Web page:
A new generational contract is required to tackle the biggest challenges facing the UK, with sweeping reforms needed to the housing market and how the NHS is funded.
That is according to a report from the Resolution Foundation, which warns that the public is increasingly questioning whether young people are offered the same prospects of previous generations.
It reveals that the disposable incomes of 30-year-olds today are no higher than they were for people from the previous generation when they were that age, despite the economy growing 14% in the last 15 years.
The research also shows that healthcare is now the most pressing area of worry for British adults, with the report suggesting a £2.3bn NHS levy to help fund the system.
In addition, it proposes halving stamp-duty for first-time buyers, while offering a capital gains tax cut for those selling properties to people trying to get on the housing ladder.
"Many people no longer believe that Britain is delivering on its obligations to young and old - but Britain can rise to this challenge," Resolution Foundation executive chair, David Willetts, said.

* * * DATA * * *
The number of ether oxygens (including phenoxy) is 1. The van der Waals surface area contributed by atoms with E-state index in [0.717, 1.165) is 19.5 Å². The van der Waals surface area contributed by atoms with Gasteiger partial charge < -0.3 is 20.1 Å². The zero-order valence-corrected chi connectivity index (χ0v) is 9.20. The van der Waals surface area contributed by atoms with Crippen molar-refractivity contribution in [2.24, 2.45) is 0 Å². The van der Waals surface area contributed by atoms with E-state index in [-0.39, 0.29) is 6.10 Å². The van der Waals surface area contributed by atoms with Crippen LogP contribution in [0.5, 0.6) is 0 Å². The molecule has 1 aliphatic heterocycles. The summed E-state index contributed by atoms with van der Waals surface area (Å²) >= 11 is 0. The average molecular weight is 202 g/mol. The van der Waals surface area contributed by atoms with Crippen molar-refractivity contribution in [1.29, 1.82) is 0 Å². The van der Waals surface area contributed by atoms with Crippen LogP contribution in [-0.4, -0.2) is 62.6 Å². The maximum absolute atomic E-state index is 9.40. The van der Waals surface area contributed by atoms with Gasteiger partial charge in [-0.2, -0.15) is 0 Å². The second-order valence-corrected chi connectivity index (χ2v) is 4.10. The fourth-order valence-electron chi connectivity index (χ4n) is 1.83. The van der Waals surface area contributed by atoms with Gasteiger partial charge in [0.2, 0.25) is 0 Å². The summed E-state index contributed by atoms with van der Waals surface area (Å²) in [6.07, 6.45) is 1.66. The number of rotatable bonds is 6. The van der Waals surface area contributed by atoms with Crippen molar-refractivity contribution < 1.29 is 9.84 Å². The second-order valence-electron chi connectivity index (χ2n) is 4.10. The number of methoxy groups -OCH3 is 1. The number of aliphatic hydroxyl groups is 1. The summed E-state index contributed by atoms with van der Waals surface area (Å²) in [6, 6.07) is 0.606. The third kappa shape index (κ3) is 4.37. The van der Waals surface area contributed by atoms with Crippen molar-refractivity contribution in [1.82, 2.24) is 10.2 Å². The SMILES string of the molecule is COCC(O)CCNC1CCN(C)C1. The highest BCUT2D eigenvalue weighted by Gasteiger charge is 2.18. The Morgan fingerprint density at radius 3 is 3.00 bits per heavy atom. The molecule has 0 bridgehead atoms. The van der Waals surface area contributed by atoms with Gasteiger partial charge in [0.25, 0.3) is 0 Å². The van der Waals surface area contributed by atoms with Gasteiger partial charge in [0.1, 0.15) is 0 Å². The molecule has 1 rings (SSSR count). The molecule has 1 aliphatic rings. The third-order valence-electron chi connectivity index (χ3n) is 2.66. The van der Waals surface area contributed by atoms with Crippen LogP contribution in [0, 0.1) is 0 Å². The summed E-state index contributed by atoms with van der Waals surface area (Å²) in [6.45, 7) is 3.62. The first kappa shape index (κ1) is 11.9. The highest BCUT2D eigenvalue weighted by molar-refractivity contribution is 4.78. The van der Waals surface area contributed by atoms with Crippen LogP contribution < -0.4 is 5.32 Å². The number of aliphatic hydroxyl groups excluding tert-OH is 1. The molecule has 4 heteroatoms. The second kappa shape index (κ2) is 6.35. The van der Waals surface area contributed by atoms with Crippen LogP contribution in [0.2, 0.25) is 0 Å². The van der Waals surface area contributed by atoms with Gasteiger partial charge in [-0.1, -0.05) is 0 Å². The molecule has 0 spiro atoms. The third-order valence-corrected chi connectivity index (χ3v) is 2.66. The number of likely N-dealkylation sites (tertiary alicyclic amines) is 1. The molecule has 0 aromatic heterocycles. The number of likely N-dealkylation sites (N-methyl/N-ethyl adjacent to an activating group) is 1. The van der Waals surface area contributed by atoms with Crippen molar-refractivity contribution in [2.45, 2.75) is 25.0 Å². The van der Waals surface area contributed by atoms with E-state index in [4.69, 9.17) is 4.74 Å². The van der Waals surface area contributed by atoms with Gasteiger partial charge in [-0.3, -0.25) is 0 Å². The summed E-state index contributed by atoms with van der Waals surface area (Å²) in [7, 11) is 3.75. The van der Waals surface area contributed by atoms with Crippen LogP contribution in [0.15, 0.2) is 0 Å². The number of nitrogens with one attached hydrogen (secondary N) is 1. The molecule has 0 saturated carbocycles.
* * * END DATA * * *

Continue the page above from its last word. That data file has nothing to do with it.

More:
"From an NHS levy to put healthcare on a firmer financial footing, to building more homes, our report shows how a new contract between generations can build a better and more unified Britain."
The report outlines 35 recommendations to improve intergenerational fairness, arguing that social care should be funded by a new progressive property tax replacing council tax.
It suggests applying National Insurance Contributions to pensioners' earnings, rather than raising contributions for working age people, to help fund the £2.3bn NHS levy.
It also proposes a 'Citizen's Inheritance' payment of £10,000 for all 25-year-olds, which would provide up to half of a deposit for a typical property outside London, or funds for a new business.
"Today's young workers shoulder huge risks - they're bearing the brunt of the rise in insecure work, and many have little prospect of a decent home or pension," TUC general secretary, Frances O'Grady, said.
"To fix these problems we need an economy that works for all people - millennials and baby boomers alike. That means building more houses and giving everyone a decent retirement."